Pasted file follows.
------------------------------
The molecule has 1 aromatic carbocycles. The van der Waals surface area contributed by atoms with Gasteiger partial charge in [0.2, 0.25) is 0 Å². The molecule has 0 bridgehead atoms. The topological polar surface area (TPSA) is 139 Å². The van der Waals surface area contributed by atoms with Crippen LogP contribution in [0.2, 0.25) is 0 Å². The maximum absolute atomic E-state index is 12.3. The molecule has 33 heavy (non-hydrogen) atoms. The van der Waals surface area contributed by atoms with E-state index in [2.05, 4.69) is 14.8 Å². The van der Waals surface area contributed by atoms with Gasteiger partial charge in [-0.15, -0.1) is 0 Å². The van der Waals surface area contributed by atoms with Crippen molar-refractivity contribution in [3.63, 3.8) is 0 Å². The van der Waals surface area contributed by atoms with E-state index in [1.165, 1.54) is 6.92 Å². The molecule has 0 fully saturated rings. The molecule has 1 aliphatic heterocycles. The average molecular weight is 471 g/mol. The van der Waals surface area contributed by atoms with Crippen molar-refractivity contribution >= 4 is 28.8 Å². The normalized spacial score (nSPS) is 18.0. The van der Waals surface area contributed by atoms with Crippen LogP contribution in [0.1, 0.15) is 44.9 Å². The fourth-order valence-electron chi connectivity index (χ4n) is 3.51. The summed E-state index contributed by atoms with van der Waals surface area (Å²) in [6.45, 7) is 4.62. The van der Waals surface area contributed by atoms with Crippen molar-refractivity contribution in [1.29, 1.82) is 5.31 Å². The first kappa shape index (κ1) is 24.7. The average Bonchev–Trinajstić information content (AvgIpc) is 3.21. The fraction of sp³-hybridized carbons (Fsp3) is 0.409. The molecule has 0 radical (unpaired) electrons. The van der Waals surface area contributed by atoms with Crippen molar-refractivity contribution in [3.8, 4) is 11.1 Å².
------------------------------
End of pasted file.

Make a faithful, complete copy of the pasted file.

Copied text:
The molecule has 1 aromatic carbocycles. The van der Waals surface area contributed by atoms with Gasteiger partial charge in [0.2, 0.25) is 0 Å². The molecule has 0 bridgehead atoms. The topological polar surface area (TPSA) is 139 Å². The van der Waals surface area contributed by atoms with Crippen LogP contribution in [0.2, 0.25) is 0 Å². The maximum absolute atomic E-state index is 12.3. The molecule has 33 heavy (non-hydrogen) atoms. The van der Waals surface area contributed by atoms with E-state index in [2.05, 4.69) is 14.8 Å². The van der Waals surface area contributed by atoms with Gasteiger partial charge in [-0.15, -0.1) is 0 Å². The van der Waals surface area contributed by atoms with Crippen molar-refractivity contribution in [3.63, 3.8) is 0 Å². The van der Waals surface area contributed by atoms with E-state index in [1.165, 1.54) is 6.92 Å². The molecule has 0 fully saturated rings. The molecule has 1 aliphatic heterocycles. The average molecular weight is 471 g/mol. The van der Waals surface area contributed by atoms with Crippen molar-refractivity contribution >= 4 is 28.8 Å². The normalized spacial score (nSPS) is 18.0. The van der Waals surface area contributed by atoms with Crippen LogP contribution in [0.1, 0.15) is 44.9 Å². The fourth-order valence-electron chi connectivity index (χ4n) is 3.51. The summed E-state index contributed by atoms with van der Waals surface area (Å²) in [6.45, 7) is 4.62. The van der Waals surface area contributed by atoms with Crippen molar-refractivity contribution in [1.29, 1.82) is 5.31 Å². The first kappa shape index (κ1) is 24.7. The average Bonchev–Trinajstić information content (AvgIpc) is 3.21. The fraction of sp³-hybridized carbons (Fsp3) is 0.409. The molecule has 0 radical (unpaired) electrons. The van der Waals surface area contributed by atoms with Crippen molar-refractivity contribution in [3.8, 4) is 11.1 Å².